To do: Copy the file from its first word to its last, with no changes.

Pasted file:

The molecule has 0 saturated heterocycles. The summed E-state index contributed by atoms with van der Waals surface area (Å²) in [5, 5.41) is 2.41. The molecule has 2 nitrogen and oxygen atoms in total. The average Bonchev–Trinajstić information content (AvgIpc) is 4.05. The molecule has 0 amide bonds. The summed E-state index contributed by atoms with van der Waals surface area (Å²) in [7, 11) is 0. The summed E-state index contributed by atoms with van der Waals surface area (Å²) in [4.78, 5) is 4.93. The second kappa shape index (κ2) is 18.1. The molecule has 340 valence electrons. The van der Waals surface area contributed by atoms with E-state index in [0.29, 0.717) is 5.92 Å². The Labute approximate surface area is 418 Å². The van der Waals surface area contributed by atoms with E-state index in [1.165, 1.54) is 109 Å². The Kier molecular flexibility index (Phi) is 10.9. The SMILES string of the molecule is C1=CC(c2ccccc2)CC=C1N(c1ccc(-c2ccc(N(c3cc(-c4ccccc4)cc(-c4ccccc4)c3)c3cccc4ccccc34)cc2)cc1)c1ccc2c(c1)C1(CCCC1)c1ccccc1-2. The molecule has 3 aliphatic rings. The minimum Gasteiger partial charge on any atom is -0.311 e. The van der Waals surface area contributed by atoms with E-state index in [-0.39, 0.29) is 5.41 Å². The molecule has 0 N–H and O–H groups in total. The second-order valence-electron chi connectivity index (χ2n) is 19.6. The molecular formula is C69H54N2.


The molecule has 0 saturated heterocycles. The summed E-state index contributed by atoms with van der Waals surface area (Å²) in [5, 5.41) is 2.41. The molecule has 2 nitrogen and oxygen atoms in total. The average Bonchev–Trinajstić information content (AvgIpc) is 4.05. The molecule has 0 amide bonds. The summed E-state index contributed by atoms with van der Waals surface area (Å²) in [7, 11) is 0. The summed E-state index contributed by atoms with van der Waals surface area (Å²) in [4.78, 5) is 4.93. The second kappa shape index (κ2) is 18.1. The molecule has 340 valence electrons. The van der Waals surface area contributed by atoms with E-state index in [0.29, 0.717) is 5.92 Å². The Labute approximate surface area is 418 Å². The van der Waals surface area contributed by atoms with E-state index in [1.165, 1.54) is 109 Å². The Kier molecular flexibility index (Phi) is 10.9. The SMILES string of the molecule is C1=CC(c2ccccc2)CC=C1N(c1ccc(-c2ccc(N(c3cc(-c4ccccc4)cc(-c4ccccc4)c3)c3cccc4ccccc34)cc2)cc1)c1ccc2c(c1)C1(CCCC1)c1ccccc1-2. The molecule has 3 aliphatic rings. The minimum Gasteiger partial charge on any atom is -0.311 e. The van der Waals surface area contributed by atoms with E-state index in [-0.39, 0.29) is 5.41 Å². The molecule has 0 N–H and O–H groups in total. The second-order valence-electron chi connectivity index (χ2n) is 19.6. The molecular formula is C69H54N2.